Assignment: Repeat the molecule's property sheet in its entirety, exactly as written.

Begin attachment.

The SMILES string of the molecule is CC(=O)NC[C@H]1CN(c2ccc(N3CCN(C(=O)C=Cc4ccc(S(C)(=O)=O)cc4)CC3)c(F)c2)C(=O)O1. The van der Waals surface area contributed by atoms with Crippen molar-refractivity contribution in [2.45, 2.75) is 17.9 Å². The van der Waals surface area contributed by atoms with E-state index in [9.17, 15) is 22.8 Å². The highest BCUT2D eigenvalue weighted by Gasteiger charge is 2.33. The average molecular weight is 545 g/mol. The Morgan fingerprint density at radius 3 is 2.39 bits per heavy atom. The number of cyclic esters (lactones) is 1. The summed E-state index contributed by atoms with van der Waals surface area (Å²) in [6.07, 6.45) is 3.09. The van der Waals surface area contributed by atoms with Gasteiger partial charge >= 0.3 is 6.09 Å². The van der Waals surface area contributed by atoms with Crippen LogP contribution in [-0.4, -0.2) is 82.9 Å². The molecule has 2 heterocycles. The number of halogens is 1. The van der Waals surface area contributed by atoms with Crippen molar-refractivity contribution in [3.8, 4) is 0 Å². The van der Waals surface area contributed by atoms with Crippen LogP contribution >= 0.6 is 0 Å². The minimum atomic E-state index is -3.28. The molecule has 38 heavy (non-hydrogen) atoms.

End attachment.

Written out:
The SMILES string of the molecule is CC(=O)NC[C@H]1CN(c2ccc(N3CCN(C(=O)C=Cc4ccc(S(C)(=O)=O)cc4)CC3)c(F)c2)C(=O)O1. The van der Waals surface area contributed by atoms with Crippen molar-refractivity contribution in [2.45, 2.75) is 17.9 Å². The van der Waals surface area contributed by atoms with E-state index in [9.17, 15) is 22.8 Å². The highest BCUT2D eigenvalue weighted by Gasteiger charge is 2.33. The average molecular weight is 545 g/mol. The Morgan fingerprint density at radius 3 is 2.39 bits per heavy atom. The number of cyclic esters (lactones) is 1. The summed E-state index contributed by atoms with van der Waals surface area (Å²) in [6.07, 6.45) is 3.09. The van der Waals surface area contributed by atoms with Gasteiger partial charge >= 0.3 is 6.09 Å². The van der Waals surface area contributed by atoms with Crippen LogP contribution in [-0.4, -0.2) is 82.9 Å². The molecule has 2 heterocycles. The number of halogens is 1. The van der Waals surface area contributed by atoms with Crippen molar-refractivity contribution in [3.8, 4) is 0 Å². The van der Waals surface area contributed by atoms with Crippen LogP contribution >= 0.6 is 0 Å². The minimum atomic E-state index is -3.28. The molecule has 38 heavy (non-hydrogen) atoms.